ATHENS: Like it or not, Israel’s discovery of promising gas fields in the eastern Mediterranean has forced friends and foes in the area to take a good look at their own energy strategies, analysts say.
Greece, which treated the Israeli foreign minister to a three-day official visit this past week, is one of several regional players planning their next move.
The fields, chief among them the Leviathan cache found last year and believed to hold some 450 billion cubic meters of gas, have already brought one diplomatic breakthrough with Israel and Cyprus defining their maritime borders.
"The Leviathan find is speeding up developments. The deck has been reshuffled," Thanos Dokos, director-general at the Hellenic foundation for European and foreign policy (Eliamep), told AFP.
But he noted that "tough pairings arise" among the five countries involved — Israel, Cyprus, Turkey, Lebanon and Greece.
The Israeli deal with Cyprus in December to facilitate future exploration has already angered Turkey — which does not recognize the Greek Cypriot government — while Lebanon questions Israel’s maritime rights in the area.
Months earlier, Turkey and Israel had also locked horns over a raid by Israeli naval commandos that killed nine Turkish activists on a flotilla of aid ships trying to breach the Gaza Strip blockade.
Israel still does not have officially delineated maritime borders with Lebanon.
Turkey has no relations with the Greek Cypriot government, recognizing only the breakaway Turkish Cypriot authorities in the island’s north — the legacy of a Turkish invasion that followed an attempted Greek-backed coup three decades ago.
Cyprus has signed delineation agreements with Egypt and Lebanon who agreed to mutually exploit hydrocarbon deposits that criss-cross their boundaries.
Greece, a close ally of Cyprus, currently has no stake in the contested area and has not set out exploration boundaries with any of its neighbours.
But it stands to gain as a potential conduit to the European continent and its relations with Israel have drastically improved in recent months.
The debt-wracked Greek economy nearly went bankrupt last year and Athens badly needs investment to kick off a persistent recession that has brought thousands of layoffs.
And the European Union, which has suffered repeated gas supply scares owing to disputes between Russia and Ukraine, is also eyeing developments with interest.
"Europe’s gas import requirements are expected to increase from 60 percent currently to 90 percent by 2025," says energy analyst Theodore Tsakiris, a policy director at the Hellenic centre for European studies (Ekem).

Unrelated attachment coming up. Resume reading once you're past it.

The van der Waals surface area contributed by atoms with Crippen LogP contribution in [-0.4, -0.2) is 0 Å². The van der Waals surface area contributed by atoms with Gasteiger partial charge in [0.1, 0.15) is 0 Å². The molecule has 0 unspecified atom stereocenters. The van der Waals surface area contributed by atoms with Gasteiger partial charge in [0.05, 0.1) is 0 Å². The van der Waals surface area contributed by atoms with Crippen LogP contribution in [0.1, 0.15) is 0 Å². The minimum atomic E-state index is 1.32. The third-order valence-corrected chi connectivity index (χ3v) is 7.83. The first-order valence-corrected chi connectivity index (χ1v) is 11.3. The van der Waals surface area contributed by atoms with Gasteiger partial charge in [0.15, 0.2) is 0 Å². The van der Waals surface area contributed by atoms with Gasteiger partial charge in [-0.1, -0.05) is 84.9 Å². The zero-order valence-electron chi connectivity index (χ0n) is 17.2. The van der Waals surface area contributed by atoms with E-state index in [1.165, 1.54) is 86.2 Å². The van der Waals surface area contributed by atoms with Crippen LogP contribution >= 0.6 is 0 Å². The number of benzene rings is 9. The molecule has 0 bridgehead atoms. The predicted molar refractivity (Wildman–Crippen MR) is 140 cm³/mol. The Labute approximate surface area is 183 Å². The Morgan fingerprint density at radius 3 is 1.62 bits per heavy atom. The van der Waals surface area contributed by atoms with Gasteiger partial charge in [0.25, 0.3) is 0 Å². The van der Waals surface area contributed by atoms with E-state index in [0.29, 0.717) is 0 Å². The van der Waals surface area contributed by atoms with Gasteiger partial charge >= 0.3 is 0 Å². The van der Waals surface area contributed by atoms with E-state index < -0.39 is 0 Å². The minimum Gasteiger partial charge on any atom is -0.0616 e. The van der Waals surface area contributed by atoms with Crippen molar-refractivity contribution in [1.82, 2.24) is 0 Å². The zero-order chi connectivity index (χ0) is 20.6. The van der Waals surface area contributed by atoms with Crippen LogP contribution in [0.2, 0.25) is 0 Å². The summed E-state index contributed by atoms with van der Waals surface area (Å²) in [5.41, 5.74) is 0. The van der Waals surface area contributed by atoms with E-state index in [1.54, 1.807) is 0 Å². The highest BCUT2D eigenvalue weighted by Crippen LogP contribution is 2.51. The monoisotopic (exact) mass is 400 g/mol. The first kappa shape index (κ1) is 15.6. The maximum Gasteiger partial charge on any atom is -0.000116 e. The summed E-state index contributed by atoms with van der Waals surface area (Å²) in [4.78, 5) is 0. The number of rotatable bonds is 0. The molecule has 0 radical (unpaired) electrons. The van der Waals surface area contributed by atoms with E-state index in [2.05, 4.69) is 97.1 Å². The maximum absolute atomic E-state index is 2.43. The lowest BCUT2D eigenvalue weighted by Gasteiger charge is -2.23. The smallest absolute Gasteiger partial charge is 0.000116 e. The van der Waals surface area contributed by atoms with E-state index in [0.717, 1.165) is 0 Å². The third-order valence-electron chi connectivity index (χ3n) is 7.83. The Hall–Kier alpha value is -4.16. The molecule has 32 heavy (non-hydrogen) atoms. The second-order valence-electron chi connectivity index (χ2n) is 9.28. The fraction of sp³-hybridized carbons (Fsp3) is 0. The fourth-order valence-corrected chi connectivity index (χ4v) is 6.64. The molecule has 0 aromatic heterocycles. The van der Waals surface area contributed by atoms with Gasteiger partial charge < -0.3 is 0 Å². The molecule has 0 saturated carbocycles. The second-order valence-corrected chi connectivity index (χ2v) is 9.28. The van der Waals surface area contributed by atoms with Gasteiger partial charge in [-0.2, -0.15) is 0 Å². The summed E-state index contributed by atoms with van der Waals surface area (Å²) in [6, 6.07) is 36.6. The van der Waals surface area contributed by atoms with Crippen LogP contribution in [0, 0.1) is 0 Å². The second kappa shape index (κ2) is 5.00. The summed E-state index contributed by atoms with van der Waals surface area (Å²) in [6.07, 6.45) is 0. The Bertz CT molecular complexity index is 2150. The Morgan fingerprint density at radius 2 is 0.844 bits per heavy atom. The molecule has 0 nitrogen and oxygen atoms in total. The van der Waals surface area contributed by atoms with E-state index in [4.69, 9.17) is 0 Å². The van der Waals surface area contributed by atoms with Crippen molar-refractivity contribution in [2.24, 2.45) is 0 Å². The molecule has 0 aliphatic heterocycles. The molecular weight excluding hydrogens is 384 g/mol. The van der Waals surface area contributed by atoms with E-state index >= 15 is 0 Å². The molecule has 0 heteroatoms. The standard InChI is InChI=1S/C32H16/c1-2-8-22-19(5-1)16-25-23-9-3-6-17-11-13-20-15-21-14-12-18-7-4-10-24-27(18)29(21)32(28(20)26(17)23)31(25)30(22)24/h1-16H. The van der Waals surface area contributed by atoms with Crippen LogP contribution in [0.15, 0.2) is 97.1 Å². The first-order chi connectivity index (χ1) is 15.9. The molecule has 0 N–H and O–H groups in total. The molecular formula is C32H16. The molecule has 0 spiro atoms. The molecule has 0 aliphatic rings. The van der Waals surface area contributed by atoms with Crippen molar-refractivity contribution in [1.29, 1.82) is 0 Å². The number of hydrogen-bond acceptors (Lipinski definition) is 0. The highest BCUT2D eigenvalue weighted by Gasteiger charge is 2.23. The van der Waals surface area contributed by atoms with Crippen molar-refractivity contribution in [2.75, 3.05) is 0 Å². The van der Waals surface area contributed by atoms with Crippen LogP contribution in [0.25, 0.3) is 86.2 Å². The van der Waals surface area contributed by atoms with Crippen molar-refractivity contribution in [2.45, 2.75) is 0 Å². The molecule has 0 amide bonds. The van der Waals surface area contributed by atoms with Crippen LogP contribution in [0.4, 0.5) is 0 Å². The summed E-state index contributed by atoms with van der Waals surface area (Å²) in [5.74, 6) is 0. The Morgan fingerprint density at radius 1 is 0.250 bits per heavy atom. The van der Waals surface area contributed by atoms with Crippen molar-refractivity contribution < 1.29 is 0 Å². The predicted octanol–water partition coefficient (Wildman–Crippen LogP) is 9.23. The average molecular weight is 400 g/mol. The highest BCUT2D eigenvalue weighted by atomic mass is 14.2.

After Cyprus’ breakthrough with Israel, calls are increasing in Greece for exploration of suspected gas and oil fields in Greek territory.
"There is a feeling that we have treasure lying off Crete," says Tsakiris.
"The problem is that we have no idea what lies off Crete."
The Greek government has fueled speculation by speeding up plans to create a state regulator on hydrocarbon exploration by next year.
Last month, the Greek deputy energy minister said preliminary exploration has already located hydrocarbon resources in Kavala and Epanomi in northeastern Greece, Katakolo in the western Peloponnese, the Ionian Sea and the Libyan Sea south of the island of Crete.
For now, Athens has sought to dampen expectations.
"We have no petrol, or at any rate, we have found hardly any so far," Prime Minister George Papandreou told reporters in 2009.
"Talk of Greece turning into Qatar is untrue," Foreign Minister Dimitris Droutsas said on Monday.
The Aegean is also rumored to hold energy reserves but the prospect of Greece reaching an exploration deal with Turkey is minimal.
The two countries have deep disputes over Aegean airspace and the local seabed and Greek governments have traditionally faced a hostile reception at home to any perceived concessions to Ankara.
When Papandreou visited Turkey last week and held closed-door talks
with his counterpart Recep Tayyip Erdogan, opposition parties and several media swiftly accused him of conducting "secret diplomacy" on the issue with Ankara.
The Greek foreign ministry this week confirmed talks with "neighboring countries" which do "not need to be done in public."
The ministry said talks were "in progress" with Libya and Egypt while "exploratory contacts" are held with Turkey.
"The delineation of maritime zones … is a central and strategic political goal of both this government and the previous (Conservative) government," Droutsas told Real radio.
"We are in contact with neighboring countries and are conducting these talks. But all this does not need to be done in public," the minister said.